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Social and political attitudes toward cheap power were a major obstacle to electricity liberalization in Poland; they also may be one in Russia.
The Feb. 1, 2003, edition of Public Utilities Fortnightly contained a pair of articles (Competition Lost, and Superpower Opportunities) about utilities that invested abroad during the 1990s. The pairing of the articles leads to the question of what can be learned from the past to facilitate investments in future opportunities.
The experience from Poland is especially applicable for the future of restructuring the power sector in Russia. Poland, the third largest Warsaw Pact country (after Russia and Ukraine), is the most advanced in the restructuring process, and it bears many structural similarities to the power sectors in both Russia and Ukraine. But Poland was quicker to undertake market economy reforms and, consequently, first to encounter problems. An understanding of those problems can guide investors to a better appreciation of some of the issues that will arise during the upcoming reforms in Russia.
The emerging democratic countries got caught up in the enthusiasm, the wave of power market liberalization, and the power plant development boom that started with the United Kingdom in the early 1990s. As early as 1993, Poland made ambitious commitments to The World Bank, and others, to privatize the power sector. Very early, Poland broke off power generation from transmission and distribution. The national transmission company (Polish Power Grid Co., or PSE) was a monopoly buyer of power from more than 50 individual power generating plants. Electricity was distributed by 33 local distribution companies, all of which had to buy their electricity from PSE. Everything still belonged to the state, however. In the subsequent restructuring, all companies in the power sector were converted from state-owned enterprises (a non-commercial legal structure) to enterprises formed according to the Commercial Code. These were either joint stock companies or limited liability companies. They were expected to function as self-supporting commercial enterprises with a profit motive. This is where the trouble began. The root of the problem was the tradition of Communist Socialism that electricity was cheap-and society expected it to remain cheap. In fact, people looked at the results of liberalization in the United Kingdom, saw that the prices had come down, and concluded the same would happen in Poland. They were watching the building boom in the United Kingdom with some envy. They knew they needed similar levels of investment. New to the world of capitalism, they were ready to try anything. Advisors from multilateral institutions, non-governmental organizations, and prestigious consultants urged them on. The free markets would, could, solve everything.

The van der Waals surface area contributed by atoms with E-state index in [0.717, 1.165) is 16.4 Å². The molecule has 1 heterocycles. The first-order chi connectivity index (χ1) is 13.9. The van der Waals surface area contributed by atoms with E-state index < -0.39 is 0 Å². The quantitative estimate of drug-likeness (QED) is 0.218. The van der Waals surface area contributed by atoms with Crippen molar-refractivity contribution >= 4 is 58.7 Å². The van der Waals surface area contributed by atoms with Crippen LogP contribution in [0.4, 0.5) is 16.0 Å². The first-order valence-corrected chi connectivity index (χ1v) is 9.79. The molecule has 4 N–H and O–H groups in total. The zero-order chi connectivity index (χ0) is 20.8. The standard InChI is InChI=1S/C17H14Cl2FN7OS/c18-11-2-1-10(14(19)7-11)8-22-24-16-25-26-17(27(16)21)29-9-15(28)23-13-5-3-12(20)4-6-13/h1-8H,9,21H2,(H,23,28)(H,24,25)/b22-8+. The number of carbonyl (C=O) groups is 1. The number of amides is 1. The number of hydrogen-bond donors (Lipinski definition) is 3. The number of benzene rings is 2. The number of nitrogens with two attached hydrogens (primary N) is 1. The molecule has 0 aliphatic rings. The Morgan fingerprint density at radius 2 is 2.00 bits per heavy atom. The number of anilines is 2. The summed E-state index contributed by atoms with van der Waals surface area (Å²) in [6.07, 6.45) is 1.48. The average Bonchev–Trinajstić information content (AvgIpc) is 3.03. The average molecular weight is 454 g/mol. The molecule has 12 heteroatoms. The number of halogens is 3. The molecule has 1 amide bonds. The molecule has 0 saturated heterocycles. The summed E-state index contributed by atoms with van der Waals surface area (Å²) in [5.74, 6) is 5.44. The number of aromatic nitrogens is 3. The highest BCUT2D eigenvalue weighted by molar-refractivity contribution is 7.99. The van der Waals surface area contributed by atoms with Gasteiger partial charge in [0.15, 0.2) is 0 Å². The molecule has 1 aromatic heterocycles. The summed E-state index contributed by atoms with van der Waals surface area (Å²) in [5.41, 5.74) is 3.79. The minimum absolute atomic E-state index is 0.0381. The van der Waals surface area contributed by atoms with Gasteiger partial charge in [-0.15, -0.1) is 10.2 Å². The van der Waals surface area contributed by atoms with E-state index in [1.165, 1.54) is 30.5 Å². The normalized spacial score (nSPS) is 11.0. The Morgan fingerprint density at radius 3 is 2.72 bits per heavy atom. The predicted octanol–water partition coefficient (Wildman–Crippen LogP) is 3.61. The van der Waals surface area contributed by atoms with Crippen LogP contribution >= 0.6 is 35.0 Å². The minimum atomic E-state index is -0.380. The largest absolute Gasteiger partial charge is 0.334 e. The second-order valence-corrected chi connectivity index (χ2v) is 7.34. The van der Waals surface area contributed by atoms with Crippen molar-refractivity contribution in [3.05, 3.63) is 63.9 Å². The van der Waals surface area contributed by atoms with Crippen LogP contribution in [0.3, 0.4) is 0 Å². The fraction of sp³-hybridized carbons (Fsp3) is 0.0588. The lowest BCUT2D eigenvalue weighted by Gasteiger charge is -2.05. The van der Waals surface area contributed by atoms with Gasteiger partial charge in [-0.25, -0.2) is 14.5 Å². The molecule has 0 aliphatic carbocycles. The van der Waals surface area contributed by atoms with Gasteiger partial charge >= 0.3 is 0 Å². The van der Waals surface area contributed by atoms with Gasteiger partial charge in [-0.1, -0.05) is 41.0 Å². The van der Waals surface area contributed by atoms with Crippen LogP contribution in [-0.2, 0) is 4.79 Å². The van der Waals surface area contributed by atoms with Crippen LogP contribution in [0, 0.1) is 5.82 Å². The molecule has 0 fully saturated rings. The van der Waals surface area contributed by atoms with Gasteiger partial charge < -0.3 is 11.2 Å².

Benefit to No One?
The unfortunate reality was that restructuring of the power markets in Poland appeared not to benefit any of the various constituencies of the power sector: the consumers, the workers, the support industries, or the managements. Government, however, looked with a hungry eye at the potential revenues from privatizing power generation assets. Early results in places like Hungary indicated that there were a lot of bidders with very generous acquisition budgets and large appetites